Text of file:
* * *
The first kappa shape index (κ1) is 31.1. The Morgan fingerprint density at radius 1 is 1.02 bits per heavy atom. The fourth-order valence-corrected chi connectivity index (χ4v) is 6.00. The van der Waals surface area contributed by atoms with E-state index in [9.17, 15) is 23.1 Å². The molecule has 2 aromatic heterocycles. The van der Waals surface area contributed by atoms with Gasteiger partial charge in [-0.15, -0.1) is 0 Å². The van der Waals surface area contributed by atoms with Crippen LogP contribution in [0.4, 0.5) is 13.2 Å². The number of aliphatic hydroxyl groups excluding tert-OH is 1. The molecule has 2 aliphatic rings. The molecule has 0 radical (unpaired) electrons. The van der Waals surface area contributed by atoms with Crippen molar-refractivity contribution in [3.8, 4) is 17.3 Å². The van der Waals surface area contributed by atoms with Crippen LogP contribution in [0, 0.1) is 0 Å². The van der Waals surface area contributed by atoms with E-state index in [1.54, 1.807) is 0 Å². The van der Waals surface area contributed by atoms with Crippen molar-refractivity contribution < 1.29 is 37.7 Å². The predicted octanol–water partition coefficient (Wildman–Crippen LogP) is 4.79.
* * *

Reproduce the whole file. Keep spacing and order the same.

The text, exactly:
The first kappa shape index (κ1) is 31.1. The Morgan fingerprint density at radius 1 is 1.02 bits per heavy atom. The fourth-order valence-corrected chi connectivity index (χ4v) is 6.00. The van der Waals surface area contributed by atoms with E-state index in [9.17, 15) is 23.1 Å². The molecule has 2 aromatic heterocycles. The van der Waals surface area contributed by atoms with Gasteiger partial charge in [-0.15, -0.1) is 0 Å². The van der Waals surface area contributed by atoms with Crippen LogP contribution in [0.4, 0.5) is 13.2 Å². The number of aliphatic hydroxyl groups excluding tert-OH is 1. The molecule has 2 aliphatic rings. The molecule has 0 radical (unpaired) electrons. The van der Waals surface area contributed by atoms with Crippen molar-refractivity contribution in [3.8, 4) is 17.3 Å². The van der Waals surface area contributed by atoms with Crippen LogP contribution in [0, 0.1) is 0 Å². The van der Waals surface area contributed by atoms with E-state index in [1.54, 1.807) is 0 Å². The van der Waals surface area contributed by atoms with Crippen molar-refractivity contribution < 1.29 is 37.7 Å². The predicted octanol–water partition coefficient (Wildman–Crippen LogP) is 4.79.